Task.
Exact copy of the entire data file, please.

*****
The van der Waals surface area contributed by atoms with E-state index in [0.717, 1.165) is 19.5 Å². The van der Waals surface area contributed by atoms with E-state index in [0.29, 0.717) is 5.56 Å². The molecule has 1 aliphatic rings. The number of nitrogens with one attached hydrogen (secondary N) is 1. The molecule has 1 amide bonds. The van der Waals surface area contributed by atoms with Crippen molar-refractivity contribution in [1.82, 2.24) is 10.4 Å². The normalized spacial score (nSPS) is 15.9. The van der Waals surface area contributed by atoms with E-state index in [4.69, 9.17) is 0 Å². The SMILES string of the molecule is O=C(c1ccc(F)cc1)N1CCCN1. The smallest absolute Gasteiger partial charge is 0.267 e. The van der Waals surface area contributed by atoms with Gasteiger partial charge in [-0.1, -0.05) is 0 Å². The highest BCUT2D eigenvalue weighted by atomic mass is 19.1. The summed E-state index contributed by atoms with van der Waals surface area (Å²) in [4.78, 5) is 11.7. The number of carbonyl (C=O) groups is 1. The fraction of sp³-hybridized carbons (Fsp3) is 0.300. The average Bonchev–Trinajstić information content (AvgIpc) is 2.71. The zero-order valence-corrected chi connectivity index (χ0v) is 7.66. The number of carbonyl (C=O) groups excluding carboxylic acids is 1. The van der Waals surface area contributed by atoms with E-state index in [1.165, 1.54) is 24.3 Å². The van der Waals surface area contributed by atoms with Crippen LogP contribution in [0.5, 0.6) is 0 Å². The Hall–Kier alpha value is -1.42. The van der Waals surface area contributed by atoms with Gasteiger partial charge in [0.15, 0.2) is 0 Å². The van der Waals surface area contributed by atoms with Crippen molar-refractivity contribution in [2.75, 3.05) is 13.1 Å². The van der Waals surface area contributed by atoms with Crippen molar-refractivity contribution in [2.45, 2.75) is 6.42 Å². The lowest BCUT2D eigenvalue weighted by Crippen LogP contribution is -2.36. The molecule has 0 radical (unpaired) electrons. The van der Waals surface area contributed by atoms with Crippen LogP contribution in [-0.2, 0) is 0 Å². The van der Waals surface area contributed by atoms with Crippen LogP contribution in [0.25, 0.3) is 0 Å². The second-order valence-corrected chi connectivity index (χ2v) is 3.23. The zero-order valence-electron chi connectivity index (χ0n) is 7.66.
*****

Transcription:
The van der Waals surface area contributed by atoms with E-state index in [0.717, 1.165) is 19.5 Å². The van der Waals surface area contributed by atoms with E-state index in [0.29, 0.717) is 5.56 Å². The molecule has 1 aliphatic rings. The number of nitrogens with one attached hydrogen (secondary N) is 1. The molecule has 1 amide bonds. The van der Waals surface area contributed by atoms with Crippen molar-refractivity contribution in [1.82, 2.24) is 10.4 Å². The normalized spacial score (nSPS) is 15.9. The van der Waals surface area contributed by atoms with E-state index in [4.69, 9.17) is 0 Å². The SMILES string of the molecule is O=C(c1ccc(F)cc1)N1CCCN1. The smallest absolute Gasteiger partial charge is 0.267 e. The van der Waals surface area contributed by atoms with Gasteiger partial charge in [-0.1, -0.05) is 0 Å². The highest BCUT2D eigenvalue weighted by atomic mass is 19.1. The summed E-state index contributed by atoms with van der Waals surface area (Å²) in [4.78, 5) is 11.7. The number of carbonyl (C=O) groups is 1. The fraction of sp³-hybridized carbons (Fsp3) is 0.300. The average Bonchev–Trinajstić information content (AvgIpc) is 2.71. The zero-order valence-corrected chi connectivity index (χ0v) is 7.66. The number of carbonyl (C=O) groups excluding carboxylic acids is 1. The van der Waals surface area contributed by atoms with E-state index in [1.165, 1.54) is 24.3 Å². The van der Waals surface area contributed by atoms with Crippen LogP contribution in [0.5, 0.6) is 0 Å². The Hall–Kier alpha value is -1.42. The van der Waals surface area contributed by atoms with Gasteiger partial charge in [0.15, 0.2) is 0 Å². The van der Waals surface area contributed by atoms with Crippen molar-refractivity contribution in [2.75, 3.05) is 13.1 Å². The van der Waals surface area contributed by atoms with Crippen molar-refractivity contribution in [2.45, 2.75) is 6.42 Å². The lowest BCUT2D eigenvalue weighted by Crippen LogP contribution is -2.36. The molecule has 0 radical (unpaired) electrons. The van der Waals surface area contributed by atoms with Crippen LogP contribution in [-0.2, 0) is 0 Å². The van der Waals surface area contributed by atoms with Crippen LogP contribution in [0.25, 0.3) is 0 Å². The second-order valence-corrected chi connectivity index (χ2v) is 3.23. The zero-order valence-electron chi connectivity index (χ0n) is 7.66.